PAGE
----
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Colonial Cases

Phillips v. Graham, 1877

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Phillips v. Graham

Judicial Committee of the Privy Council
7 November 1877
Source: The Times, 8 November, 1877

JUDICIAL COMMITTEE OF THE PRIVY COUNCIL, Nov. 7.
(Present - Sir James Colville, Sir Barnes Peacock, Sir Montague Smith, and Sir Robert Collier.)
PHILLIPS v. GRAHAM.
  This was an appeal from a judgment of the Supreme Court of the Colony of the Cape of Good Hope of the 17th of August, 1875.
  Mr. Cohen, Q.C., and Mr. J. C. Mathew were counsel for the appellants. The respondents were unrepresented.
  The appellants were the chairman (Alderman Sir Benjamin Phillips) and the directors of the United Steamship Company (Limited)., and the respondents acted as commissioners for the management of the dock and breakwater of Table Bay. Certain goods were landed in the dock there from the ships of the company, and by some means or other they were delivered to the wrong parties without the authority either of the company or the holders of the bills of lading. The company had to pay the value of the goods, £615, and then they commenced an action against the Table Bay Commissioners; the Court, however, at the trial granting the latter "absolution from the instance" with costs. Against that decision the company now appealed, and contended that the Commissioners were responsible as bailees for the mis-delivery of the goods.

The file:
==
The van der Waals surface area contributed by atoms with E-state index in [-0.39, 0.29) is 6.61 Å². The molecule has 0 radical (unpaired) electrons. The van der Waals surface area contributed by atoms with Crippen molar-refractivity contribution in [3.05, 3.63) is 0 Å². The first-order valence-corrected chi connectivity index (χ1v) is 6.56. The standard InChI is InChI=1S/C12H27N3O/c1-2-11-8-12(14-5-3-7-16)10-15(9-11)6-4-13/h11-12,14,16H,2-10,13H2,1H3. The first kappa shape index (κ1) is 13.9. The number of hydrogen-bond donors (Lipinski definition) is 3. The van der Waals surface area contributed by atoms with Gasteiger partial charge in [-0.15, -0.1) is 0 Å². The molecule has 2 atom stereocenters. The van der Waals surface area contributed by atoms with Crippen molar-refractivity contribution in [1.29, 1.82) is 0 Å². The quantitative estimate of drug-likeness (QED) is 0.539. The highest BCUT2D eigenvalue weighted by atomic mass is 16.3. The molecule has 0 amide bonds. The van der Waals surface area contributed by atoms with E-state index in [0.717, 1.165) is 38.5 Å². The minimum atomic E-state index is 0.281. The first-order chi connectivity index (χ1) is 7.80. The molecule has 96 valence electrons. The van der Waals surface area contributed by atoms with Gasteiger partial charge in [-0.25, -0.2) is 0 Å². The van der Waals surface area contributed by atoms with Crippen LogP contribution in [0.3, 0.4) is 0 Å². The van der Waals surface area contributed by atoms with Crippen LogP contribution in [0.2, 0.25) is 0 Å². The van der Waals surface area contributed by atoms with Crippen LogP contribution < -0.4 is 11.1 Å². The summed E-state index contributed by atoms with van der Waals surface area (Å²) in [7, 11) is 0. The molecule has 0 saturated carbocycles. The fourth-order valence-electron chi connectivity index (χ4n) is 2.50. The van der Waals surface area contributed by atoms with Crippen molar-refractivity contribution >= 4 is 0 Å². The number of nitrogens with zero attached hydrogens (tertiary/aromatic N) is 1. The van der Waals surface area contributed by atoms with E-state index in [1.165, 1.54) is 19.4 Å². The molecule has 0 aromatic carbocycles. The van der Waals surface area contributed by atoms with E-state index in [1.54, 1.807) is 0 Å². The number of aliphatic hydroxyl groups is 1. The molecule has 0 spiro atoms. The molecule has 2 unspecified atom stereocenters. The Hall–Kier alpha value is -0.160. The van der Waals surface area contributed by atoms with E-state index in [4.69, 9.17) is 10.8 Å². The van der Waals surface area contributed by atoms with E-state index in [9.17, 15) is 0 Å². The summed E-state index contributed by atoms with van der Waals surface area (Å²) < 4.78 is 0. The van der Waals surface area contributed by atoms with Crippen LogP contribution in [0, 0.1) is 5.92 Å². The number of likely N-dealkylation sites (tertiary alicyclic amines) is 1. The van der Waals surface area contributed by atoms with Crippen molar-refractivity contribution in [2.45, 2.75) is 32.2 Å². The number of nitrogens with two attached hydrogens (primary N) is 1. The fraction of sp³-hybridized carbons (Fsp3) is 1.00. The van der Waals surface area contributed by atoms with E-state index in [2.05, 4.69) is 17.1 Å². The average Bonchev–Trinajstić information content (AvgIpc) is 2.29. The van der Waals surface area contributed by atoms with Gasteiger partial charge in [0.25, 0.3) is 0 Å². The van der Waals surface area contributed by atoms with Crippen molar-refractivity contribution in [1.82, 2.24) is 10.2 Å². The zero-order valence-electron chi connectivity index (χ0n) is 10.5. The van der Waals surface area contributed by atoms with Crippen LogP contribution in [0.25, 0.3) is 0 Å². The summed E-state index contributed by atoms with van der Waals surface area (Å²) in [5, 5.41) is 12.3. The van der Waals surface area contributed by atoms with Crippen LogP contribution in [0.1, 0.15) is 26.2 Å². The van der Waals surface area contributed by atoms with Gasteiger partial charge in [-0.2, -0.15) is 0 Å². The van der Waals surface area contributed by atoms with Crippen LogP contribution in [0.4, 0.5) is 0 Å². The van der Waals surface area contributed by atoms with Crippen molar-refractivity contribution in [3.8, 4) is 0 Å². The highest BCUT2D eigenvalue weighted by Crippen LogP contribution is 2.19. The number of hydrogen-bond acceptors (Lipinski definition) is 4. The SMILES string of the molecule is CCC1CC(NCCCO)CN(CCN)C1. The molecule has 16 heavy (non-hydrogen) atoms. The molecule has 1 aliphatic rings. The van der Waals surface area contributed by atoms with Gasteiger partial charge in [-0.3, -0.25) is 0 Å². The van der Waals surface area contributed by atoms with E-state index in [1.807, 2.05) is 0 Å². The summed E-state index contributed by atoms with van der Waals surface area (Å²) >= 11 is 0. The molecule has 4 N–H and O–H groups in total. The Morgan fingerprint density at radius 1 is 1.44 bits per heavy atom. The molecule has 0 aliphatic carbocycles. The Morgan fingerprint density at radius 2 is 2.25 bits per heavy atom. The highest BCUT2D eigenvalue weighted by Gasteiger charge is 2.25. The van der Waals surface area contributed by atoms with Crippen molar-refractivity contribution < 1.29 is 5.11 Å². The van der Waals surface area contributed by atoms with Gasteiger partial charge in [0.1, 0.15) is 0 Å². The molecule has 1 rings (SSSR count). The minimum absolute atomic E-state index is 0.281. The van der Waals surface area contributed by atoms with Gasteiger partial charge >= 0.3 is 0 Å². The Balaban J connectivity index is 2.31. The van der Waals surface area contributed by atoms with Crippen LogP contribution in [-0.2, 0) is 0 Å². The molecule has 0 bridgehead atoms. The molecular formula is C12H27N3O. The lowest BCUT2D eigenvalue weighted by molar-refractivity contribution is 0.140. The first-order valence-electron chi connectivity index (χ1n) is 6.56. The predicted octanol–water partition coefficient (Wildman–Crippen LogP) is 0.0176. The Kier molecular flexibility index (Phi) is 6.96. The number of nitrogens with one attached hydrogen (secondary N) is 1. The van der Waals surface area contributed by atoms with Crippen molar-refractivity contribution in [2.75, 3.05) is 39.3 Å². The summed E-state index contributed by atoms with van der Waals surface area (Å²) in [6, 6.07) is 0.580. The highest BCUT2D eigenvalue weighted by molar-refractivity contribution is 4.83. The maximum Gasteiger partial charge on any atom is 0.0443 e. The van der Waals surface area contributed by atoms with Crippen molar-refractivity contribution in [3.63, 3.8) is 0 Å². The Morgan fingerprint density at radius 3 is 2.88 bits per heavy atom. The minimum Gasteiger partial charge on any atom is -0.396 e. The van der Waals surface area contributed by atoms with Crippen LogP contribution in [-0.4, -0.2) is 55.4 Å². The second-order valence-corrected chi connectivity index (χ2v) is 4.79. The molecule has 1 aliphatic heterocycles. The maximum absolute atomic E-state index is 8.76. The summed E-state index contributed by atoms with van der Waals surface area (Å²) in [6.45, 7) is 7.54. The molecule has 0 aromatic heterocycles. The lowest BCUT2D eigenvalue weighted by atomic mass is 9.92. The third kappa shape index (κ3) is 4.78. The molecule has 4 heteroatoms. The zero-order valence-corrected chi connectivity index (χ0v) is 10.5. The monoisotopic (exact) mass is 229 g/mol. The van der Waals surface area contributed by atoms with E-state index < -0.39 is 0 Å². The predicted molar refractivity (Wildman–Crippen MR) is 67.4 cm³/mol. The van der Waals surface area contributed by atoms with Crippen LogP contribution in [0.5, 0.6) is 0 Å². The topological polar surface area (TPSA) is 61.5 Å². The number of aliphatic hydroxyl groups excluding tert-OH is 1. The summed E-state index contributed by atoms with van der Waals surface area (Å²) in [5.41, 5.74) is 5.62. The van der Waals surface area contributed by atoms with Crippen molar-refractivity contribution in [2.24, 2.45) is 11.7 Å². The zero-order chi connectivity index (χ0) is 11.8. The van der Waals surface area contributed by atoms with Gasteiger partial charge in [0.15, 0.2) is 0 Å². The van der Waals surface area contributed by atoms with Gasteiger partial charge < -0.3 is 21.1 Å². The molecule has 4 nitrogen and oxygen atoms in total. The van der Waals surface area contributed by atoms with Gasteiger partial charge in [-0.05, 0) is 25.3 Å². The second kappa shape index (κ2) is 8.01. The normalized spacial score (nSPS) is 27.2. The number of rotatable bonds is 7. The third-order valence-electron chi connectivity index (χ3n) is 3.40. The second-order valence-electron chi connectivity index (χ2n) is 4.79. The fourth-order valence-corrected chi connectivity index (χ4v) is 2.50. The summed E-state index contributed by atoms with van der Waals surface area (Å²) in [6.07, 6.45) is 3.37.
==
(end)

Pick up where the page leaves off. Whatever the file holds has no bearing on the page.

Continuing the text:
Their Lordships, however, affirmed the decision of the Court below and dismissed the appeal.

Published by Centre for Comparative Law, History and Governance at Macquarie Law School